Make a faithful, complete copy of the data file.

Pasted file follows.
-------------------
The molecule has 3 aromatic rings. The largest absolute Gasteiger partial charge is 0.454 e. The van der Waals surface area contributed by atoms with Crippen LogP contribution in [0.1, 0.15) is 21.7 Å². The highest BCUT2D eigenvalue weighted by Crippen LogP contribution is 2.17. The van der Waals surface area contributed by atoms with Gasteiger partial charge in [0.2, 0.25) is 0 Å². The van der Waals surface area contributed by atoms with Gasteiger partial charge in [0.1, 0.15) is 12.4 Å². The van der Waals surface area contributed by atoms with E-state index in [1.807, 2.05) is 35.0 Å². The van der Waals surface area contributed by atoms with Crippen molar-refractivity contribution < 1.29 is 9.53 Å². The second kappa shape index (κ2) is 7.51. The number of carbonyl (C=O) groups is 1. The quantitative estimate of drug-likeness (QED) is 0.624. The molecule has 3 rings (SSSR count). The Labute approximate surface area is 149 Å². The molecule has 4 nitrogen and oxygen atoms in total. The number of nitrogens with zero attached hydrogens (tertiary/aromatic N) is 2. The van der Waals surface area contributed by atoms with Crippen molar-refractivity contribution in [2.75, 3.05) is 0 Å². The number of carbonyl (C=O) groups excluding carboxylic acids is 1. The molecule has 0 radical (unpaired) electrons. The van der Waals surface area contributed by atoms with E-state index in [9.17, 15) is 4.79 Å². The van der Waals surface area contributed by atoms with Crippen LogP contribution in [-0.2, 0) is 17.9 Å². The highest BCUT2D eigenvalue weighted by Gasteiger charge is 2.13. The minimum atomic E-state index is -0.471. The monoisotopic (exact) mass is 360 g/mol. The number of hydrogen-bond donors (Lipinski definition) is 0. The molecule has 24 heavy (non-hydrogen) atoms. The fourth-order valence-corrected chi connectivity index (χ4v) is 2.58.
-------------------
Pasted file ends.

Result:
The molecule has 3 aromatic rings. The largest absolute Gasteiger partial charge is 0.454 e. The van der Waals surface area contributed by atoms with Crippen LogP contribution in [0.1, 0.15) is 21.7 Å². The highest BCUT2D eigenvalue weighted by Crippen LogP contribution is 2.17. The van der Waals surface area contributed by atoms with Gasteiger partial charge in [0.2, 0.25) is 0 Å². The van der Waals surface area contributed by atoms with Gasteiger partial charge in [0.1, 0.15) is 12.4 Å². The van der Waals surface area contributed by atoms with E-state index in [1.807, 2.05) is 35.0 Å². The van der Waals surface area contributed by atoms with Crippen molar-refractivity contribution < 1.29 is 9.53 Å². The second kappa shape index (κ2) is 7.51. The number of carbonyl (C=O) groups is 1. The quantitative estimate of drug-likeness (QED) is 0.624. The molecule has 3 rings (SSSR count). The Labute approximate surface area is 149 Å². The molecule has 4 nitrogen and oxygen atoms in total. The number of nitrogens with zero attached hydrogens (tertiary/aromatic N) is 2. The van der Waals surface area contributed by atoms with Crippen molar-refractivity contribution in [2.75, 3.05) is 0 Å². The number of carbonyl (C=O) groups excluding carboxylic acids is 1. The molecule has 0 radical (unpaired) electrons. The van der Waals surface area contributed by atoms with E-state index in [9.17, 15) is 4.79 Å². The van der Waals surface area contributed by atoms with Crippen LogP contribution in [-0.2, 0) is 17.9 Å². The highest BCUT2D eigenvalue weighted by Gasteiger charge is 2.13. The minimum atomic E-state index is -0.471. The monoisotopic (exact) mass is 360 g/mol. The number of hydrogen-bond donors (Lipinski definition) is 0. The molecule has 24 heavy (non-hydrogen) atoms. The fourth-order valence-corrected chi connectivity index (χ4v) is 2.58.